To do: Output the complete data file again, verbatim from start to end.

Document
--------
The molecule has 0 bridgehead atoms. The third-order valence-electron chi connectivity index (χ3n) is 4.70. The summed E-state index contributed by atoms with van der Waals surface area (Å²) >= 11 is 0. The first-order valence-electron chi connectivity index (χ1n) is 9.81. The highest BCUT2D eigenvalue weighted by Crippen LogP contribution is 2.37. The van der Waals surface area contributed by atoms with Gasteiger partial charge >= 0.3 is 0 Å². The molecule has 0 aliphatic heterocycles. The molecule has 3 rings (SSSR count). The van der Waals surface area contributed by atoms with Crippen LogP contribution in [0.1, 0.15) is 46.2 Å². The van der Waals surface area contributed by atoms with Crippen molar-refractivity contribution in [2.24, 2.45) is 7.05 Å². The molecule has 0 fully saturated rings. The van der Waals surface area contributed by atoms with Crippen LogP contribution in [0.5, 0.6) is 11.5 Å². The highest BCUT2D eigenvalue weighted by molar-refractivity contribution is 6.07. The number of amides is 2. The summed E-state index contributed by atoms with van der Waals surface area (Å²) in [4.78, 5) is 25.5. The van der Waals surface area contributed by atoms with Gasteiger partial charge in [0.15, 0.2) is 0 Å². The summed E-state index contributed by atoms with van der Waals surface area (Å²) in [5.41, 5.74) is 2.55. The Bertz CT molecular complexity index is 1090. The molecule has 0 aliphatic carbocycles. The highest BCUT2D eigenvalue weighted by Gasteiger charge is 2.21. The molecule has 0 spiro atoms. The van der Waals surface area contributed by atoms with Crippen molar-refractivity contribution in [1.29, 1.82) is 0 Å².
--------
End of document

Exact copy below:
The molecule has 0 bridgehead atoms. The third-order valence-electron chi connectivity index (χ3n) is 4.70. The summed E-state index contributed by atoms with van der Waals surface area (Å²) >= 11 is 0. The first-order valence-electron chi connectivity index (χ1n) is 9.81. The highest BCUT2D eigenvalue weighted by Crippen LogP contribution is 2.37. The van der Waals surface area contributed by atoms with Gasteiger partial charge >= 0.3 is 0 Å². The molecule has 0 aliphatic heterocycles. The molecule has 3 rings (SSSR count). The van der Waals surface area contributed by atoms with Crippen LogP contribution in [0.1, 0.15) is 46.2 Å². The van der Waals surface area contributed by atoms with Crippen molar-refractivity contribution in [2.24, 2.45) is 7.05 Å². The molecule has 0 fully saturated rings. The van der Waals surface area contributed by atoms with Crippen LogP contribution in [0.5, 0.6) is 11.5 Å². The highest BCUT2D eigenvalue weighted by molar-refractivity contribution is 6.07. The number of amides is 2. The summed E-state index contributed by atoms with van der Waals surface area (Å²) in [4.78, 5) is 25.5. The van der Waals surface area contributed by atoms with Gasteiger partial charge in [0.15, 0.2) is 0 Å². The summed E-state index contributed by atoms with van der Waals surface area (Å²) in [5.41, 5.74) is 2.55. The Bertz CT molecular complexity index is 1090. The molecule has 0 aliphatic carbocycles. The highest BCUT2D eigenvalue weighted by Gasteiger charge is 2.21. The molecule has 0 spiro atoms. The van der Waals surface area contributed by atoms with Crippen molar-refractivity contribution in [1.29, 1.82) is 0 Å².